Would it be possible for this trust, if set up in such a manner, to enable him to sell property as necessary, and to provide monies for this pending divorce settlement?


#5

He can put the property in a trust, however it will still require a transfer in ownership.

Helena M. Nevicosi
Attorney with Rosen Law Firm

4101 Lake Boone Trail, Suite 500
Raleigh, North Carolina 27607
919.787.6668 main phone
919.787.6361 main fax

Charlotte Office
301 McCullough Drive
Suite 510
Charlotte, NC 28262
Main Phone: (704)307.4600
Main Fax: (704) 9343.0044

Durham & Chapel Hill Office
1829 East Franklin Street
Building 600
Chapel Hill, NC 27514
(919) 321.0780

ROSEN.COM

The response posted above is based upon the limited factual information made available and is not intended as a full and complete response to the question. The only reliable manner to obtain complete and adequate legal advice is to consult with an attorney, fully explain your situation, and allow the attorney sufficient opportunity to research the applicable law and facts required to render an accurate opinion. The basic information provided above is intended as a public service only, a full discussion with an attorney should be undertaken before taking any action. The information posted on this forum is available for public viewing and is not intended to create an attorney client relationship with any individual. These answers are provided for informational purposes only, a person should consult with their own individual legal counsel before taking any action that could affect their legal rights or obligations.


#6

My father-in-law, who is almost 79 years old, was recently abandoned by his second wife of a similar age. She left him assuming that during their marriage, he had put her name on the deed to his 40 acre farm in Western North Carolina. He had not done so.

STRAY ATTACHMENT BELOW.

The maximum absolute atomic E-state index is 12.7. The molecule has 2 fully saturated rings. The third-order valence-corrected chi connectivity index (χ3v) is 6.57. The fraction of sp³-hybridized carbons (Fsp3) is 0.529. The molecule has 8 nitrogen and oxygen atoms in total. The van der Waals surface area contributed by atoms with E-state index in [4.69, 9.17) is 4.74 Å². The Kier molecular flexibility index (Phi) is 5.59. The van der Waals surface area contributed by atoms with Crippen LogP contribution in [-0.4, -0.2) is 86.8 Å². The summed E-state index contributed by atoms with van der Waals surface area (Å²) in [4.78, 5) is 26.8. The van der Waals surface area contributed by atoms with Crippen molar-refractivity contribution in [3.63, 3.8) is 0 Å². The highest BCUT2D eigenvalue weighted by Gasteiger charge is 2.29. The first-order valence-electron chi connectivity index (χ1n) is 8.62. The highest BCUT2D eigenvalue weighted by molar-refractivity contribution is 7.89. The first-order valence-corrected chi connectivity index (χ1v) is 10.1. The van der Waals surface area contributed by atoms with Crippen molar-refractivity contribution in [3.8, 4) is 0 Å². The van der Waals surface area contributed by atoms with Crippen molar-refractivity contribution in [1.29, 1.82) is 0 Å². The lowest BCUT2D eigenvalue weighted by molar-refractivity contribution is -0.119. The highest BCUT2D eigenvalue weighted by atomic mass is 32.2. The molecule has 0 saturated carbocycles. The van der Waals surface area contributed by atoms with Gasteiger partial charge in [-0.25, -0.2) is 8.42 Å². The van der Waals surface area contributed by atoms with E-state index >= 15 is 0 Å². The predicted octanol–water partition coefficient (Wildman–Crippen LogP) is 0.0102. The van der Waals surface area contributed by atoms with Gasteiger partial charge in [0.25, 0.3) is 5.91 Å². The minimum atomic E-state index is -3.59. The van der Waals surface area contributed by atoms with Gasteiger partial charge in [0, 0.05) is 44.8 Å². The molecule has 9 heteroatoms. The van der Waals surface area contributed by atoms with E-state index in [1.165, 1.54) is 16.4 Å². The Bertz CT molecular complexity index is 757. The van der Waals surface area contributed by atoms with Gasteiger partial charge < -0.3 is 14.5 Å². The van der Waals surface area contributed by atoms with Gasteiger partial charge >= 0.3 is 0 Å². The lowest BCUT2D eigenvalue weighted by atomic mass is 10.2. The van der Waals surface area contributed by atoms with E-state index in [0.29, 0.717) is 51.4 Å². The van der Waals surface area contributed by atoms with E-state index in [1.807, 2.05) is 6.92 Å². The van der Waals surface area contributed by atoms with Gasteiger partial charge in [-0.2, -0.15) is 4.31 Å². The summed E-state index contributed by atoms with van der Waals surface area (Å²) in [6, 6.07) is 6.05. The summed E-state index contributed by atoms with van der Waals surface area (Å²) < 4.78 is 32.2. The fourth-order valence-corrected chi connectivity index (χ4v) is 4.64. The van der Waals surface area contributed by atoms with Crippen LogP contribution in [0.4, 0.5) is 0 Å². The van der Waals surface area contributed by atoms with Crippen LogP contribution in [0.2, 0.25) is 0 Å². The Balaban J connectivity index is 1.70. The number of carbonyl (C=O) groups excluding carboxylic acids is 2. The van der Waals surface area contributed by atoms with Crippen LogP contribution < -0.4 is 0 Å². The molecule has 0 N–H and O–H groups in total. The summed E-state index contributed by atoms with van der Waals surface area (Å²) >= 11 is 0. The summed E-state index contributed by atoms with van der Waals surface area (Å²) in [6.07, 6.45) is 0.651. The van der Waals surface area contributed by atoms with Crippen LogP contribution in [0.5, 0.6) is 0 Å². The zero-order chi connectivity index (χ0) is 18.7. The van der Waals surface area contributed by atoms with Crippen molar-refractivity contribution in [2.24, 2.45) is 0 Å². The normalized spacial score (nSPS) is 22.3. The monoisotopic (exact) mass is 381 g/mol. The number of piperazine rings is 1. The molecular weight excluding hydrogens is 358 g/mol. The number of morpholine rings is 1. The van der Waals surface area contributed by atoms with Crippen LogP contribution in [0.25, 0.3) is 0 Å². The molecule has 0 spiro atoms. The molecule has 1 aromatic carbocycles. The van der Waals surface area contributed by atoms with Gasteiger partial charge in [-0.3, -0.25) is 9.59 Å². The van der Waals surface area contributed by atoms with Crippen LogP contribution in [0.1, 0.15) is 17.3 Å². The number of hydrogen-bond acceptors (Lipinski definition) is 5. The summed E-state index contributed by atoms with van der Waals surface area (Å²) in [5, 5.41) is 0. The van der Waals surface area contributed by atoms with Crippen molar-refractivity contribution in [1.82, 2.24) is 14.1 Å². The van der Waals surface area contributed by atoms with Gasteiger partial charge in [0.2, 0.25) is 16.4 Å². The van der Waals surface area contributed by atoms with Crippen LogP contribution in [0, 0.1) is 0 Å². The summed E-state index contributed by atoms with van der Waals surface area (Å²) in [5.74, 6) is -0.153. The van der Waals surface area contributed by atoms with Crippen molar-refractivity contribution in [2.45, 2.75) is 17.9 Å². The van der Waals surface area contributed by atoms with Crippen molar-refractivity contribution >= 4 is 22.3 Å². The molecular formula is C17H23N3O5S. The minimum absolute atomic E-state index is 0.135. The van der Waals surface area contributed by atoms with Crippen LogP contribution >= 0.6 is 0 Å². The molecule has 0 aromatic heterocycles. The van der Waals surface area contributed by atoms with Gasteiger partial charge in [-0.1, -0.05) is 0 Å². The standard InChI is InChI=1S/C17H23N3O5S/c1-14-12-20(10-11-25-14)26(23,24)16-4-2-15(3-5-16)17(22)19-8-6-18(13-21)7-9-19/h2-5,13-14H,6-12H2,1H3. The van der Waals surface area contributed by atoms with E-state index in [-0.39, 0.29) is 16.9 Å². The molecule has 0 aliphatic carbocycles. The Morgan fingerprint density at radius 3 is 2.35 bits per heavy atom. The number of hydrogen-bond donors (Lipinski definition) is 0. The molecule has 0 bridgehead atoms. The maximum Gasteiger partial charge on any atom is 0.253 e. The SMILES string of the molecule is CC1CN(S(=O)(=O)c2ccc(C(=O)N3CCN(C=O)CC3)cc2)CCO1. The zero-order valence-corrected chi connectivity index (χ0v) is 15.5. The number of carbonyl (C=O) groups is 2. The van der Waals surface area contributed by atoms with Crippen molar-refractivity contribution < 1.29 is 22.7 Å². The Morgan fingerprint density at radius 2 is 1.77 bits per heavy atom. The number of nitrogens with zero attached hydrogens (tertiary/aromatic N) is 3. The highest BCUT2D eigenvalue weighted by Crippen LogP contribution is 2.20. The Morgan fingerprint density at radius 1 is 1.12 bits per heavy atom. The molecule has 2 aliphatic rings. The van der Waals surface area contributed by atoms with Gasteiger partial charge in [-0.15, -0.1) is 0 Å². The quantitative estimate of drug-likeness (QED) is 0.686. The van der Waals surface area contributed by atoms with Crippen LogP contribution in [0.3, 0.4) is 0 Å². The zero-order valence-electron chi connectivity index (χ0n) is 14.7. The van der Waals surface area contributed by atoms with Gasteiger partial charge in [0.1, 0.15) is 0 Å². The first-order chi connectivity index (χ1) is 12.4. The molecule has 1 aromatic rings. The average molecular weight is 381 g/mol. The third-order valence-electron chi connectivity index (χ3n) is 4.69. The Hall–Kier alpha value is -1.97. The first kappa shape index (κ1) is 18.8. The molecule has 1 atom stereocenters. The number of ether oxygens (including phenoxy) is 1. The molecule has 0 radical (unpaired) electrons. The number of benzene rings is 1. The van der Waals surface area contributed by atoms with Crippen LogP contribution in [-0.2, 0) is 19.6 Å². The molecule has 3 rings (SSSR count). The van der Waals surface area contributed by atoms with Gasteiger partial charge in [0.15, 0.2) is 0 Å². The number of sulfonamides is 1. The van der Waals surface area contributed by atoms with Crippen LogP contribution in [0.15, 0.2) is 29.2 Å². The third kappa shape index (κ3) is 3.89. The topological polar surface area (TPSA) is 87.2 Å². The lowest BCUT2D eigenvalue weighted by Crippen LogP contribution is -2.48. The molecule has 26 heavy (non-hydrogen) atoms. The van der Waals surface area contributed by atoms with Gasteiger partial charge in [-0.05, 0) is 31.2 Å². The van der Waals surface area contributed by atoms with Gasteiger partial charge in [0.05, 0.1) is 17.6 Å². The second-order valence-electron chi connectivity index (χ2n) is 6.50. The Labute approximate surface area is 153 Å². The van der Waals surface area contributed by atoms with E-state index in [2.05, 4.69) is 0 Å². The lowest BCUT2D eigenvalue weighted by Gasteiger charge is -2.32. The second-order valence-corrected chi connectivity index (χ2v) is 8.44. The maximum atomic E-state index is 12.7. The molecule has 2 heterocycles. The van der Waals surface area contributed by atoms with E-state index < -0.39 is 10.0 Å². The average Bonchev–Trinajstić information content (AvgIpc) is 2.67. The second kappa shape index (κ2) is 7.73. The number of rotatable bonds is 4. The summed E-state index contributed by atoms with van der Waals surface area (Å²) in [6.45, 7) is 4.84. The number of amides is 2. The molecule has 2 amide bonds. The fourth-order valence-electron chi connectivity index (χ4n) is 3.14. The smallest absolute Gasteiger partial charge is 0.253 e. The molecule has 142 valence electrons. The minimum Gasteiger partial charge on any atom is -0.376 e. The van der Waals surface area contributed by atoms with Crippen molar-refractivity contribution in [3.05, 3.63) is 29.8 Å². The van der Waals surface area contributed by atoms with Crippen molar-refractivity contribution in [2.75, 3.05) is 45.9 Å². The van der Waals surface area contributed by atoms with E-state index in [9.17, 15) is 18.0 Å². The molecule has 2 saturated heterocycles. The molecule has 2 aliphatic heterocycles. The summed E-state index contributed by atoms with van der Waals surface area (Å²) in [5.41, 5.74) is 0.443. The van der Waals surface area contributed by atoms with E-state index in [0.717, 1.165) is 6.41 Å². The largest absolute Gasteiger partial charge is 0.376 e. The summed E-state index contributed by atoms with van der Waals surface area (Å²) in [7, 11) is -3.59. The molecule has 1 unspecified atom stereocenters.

She has a substantial federal government retirement pension plus a monthly Social Security check as income. My father-in-law only has his minimum Social Security check upon which to live from month to month. He wishes to sell several acres of his land in order to supplement his income, to pay off his share of the accrued marital debts, and to pay his legal fees. His estranged wife is refusing to sign off on the land deals unless he gives her half of the proceeds.

He has retained an attorney. The attorney says that because the wife’s name isn’t on the property deed, she is only legally entitled to one half of the appraised value of the capital improvements made on the property during their marriage. She would not be legally entitled to any real property, such as half the farm or monies in lieu of such land.

An appraiser has identified the capital improvements as being a shed and a workshop added during her tenure at the farm, and some improvement on a front porch. We have not seen any actual numbers yet from the appraiser.

Can my father-in-law go ahead and sell property without his estranged wife’s agreement and signature? Is she entitled to half the proceeds even though her name was never on the farm deed? She is refusing to retain her own attorney and also is refusing to consider a separation agreement until he gives in to her demands. He offered her five acres in a first proposal and she refused.

Because she abandoned him without any warning, can he sue for alimony due to their income discrepancies?

I would like to know if his attorney is advising him correctly.

Thanks for feedback!